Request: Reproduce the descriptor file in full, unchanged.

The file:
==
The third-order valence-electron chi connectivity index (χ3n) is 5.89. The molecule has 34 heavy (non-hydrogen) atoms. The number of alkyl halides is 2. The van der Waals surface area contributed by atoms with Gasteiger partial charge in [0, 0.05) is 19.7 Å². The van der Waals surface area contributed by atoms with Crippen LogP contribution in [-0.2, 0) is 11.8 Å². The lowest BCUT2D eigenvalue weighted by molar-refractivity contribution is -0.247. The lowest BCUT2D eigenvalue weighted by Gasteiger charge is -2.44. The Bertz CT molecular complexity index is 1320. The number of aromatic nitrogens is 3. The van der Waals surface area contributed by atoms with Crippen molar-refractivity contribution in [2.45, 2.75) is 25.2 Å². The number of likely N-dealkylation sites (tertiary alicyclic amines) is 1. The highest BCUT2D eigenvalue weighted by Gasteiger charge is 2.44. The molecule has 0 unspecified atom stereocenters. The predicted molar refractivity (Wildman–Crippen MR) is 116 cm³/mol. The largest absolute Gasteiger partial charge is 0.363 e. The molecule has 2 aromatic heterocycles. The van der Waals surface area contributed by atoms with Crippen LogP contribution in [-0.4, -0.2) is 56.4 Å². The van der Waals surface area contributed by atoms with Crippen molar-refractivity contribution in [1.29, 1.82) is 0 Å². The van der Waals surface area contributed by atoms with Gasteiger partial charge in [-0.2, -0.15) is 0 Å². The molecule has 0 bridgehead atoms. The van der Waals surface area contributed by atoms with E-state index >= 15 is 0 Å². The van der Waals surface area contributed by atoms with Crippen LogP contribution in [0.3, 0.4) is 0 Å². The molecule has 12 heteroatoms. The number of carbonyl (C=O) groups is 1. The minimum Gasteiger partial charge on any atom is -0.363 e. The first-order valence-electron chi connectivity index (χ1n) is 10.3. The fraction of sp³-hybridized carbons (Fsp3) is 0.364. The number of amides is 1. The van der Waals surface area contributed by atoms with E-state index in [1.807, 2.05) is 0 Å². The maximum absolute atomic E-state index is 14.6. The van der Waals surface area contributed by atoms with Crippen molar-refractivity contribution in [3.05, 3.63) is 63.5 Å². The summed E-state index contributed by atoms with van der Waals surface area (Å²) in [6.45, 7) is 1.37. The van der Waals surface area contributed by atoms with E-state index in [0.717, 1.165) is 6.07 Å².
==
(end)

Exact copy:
The third-order valence-electron chi connectivity index (χ3n) is 5.89. The molecule has 34 heavy (non-hydrogen) atoms. The number of alkyl halides is 2. The van der Waals surface area contributed by atoms with Gasteiger partial charge in [0, 0.05) is 19.7 Å². The van der Waals surface area contributed by atoms with Crippen LogP contribution in [-0.2, 0) is 11.8 Å². The lowest BCUT2D eigenvalue weighted by molar-refractivity contribution is -0.247. The lowest BCUT2D eigenvalue weighted by Gasteiger charge is -2.44. The Bertz CT molecular complexity index is 1320. The number of aromatic nitrogens is 3. The van der Waals surface area contributed by atoms with Crippen molar-refractivity contribution in [2.45, 2.75) is 25.2 Å². The number of likely N-dealkylation sites (tertiary alicyclic amines) is 1. The highest BCUT2D eigenvalue weighted by Gasteiger charge is 2.44. The molecule has 0 unspecified atom stereocenters. The predicted molar refractivity (Wildman–Crippen MR) is 116 cm³/mol. The largest absolute Gasteiger partial charge is 0.363 e. The molecule has 2 aromatic heterocycles. The van der Waals surface area contributed by atoms with Crippen LogP contribution in [-0.4, -0.2) is 56.4 Å². The van der Waals surface area contributed by atoms with Crippen molar-refractivity contribution in [1.29, 1.82) is 0 Å². The van der Waals surface area contributed by atoms with Gasteiger partial charge in [-0.2, -0.15) is 0 Å². The molecule has 0 bridgehead atoms. The van der Waals surface area contributed by atoms with E-state index >= 15 is 0 Å². The van der Waals surface area contributed by atoms with Crippen LogP contribution in [0.3, 0.4) is 0 Å². The molecule has 12 heteroatoms. The number of carbonyl (C=O) groups is 1. The minimum Gasteiger partial charge on any atom is -0.363 e. The first-order valence-electron chi connectivity index (χ1n) is 10.3. The fraction of sp³-hybridized carbons (Fsp3) is 0.364. The number of amides is 1. The van der Waals surface area contributed by atoms with E-state index in [1.807, 2.05) is 0 Å². The maximum absolute atomic E-state index is 14.6. The van der Waals surface area contributed by atoms with Crippen molar-refractivity contribution in [3.05, 3.63) is 63.5 Å². The summed E-state index contributed by atoms with van der Waals surface area (Å²) in [6.45, 7) is 1.37. The van der Waals surface area contributed by atoms with E-state index in [0.717, 1.165) is 6.07 Å².